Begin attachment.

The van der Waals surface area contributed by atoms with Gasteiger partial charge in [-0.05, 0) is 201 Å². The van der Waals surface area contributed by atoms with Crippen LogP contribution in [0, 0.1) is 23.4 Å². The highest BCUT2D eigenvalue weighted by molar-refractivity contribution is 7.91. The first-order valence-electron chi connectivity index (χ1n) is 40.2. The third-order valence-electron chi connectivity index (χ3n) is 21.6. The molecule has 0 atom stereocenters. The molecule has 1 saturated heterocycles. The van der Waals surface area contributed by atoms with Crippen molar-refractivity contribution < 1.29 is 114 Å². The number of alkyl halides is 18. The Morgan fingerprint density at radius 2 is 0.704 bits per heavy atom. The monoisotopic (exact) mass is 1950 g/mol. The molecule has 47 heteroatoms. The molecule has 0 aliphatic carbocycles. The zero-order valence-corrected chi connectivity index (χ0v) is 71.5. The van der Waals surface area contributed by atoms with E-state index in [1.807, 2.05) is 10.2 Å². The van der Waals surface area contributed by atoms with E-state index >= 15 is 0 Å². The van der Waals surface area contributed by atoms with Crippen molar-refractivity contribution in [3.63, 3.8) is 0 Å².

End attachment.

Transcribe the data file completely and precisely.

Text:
The van der Waals surface area contributed by atoms with Gasteiger partial charge in [-0.05, 0) is 201 Å². The van der Waals surface area contributed by atoms with Crippen LogP contribution in [0, 0.1) is 23.4 Å². The highest BCUT2D eigenvalue weighted by molar-refractivity contribution is 7.91. The first-order valence-electron chi connectivity index (χ1n) is 40.2. The third-order valence-electron chi connectivity index (χ3n) is 21.6. The molecule has 0 atom stereocenters. The molecule has 1 saturated heterocycles. The van der Waals surface area contributed by atoms with Crippen molar-refractivity contribution < 1.29 is 114 Å². The number of alkyl halides is 18. The Morgan fingerprint density at radius 2 is 0.704 bits per heavy atom. The monoisotopic (exact) mass is 1950 g/mol. The molecule has 47 heteroatoms. The molecule has 0 aliphatic carbocycles. The zero-order valence-corrected chi connectivity index (χ0v) is 71.5. The van der Waals surface area contributed by atoms with E-state index in [1.807, 2.05) is 10.2 Å². The van der Waals surface area contributed by atoms with E-state index >= 15 is 0 Å². The van der Waals surface area contributed by atoms with Crippen molar-refractivity contribution in [3.63, 3.8) is 0 Å².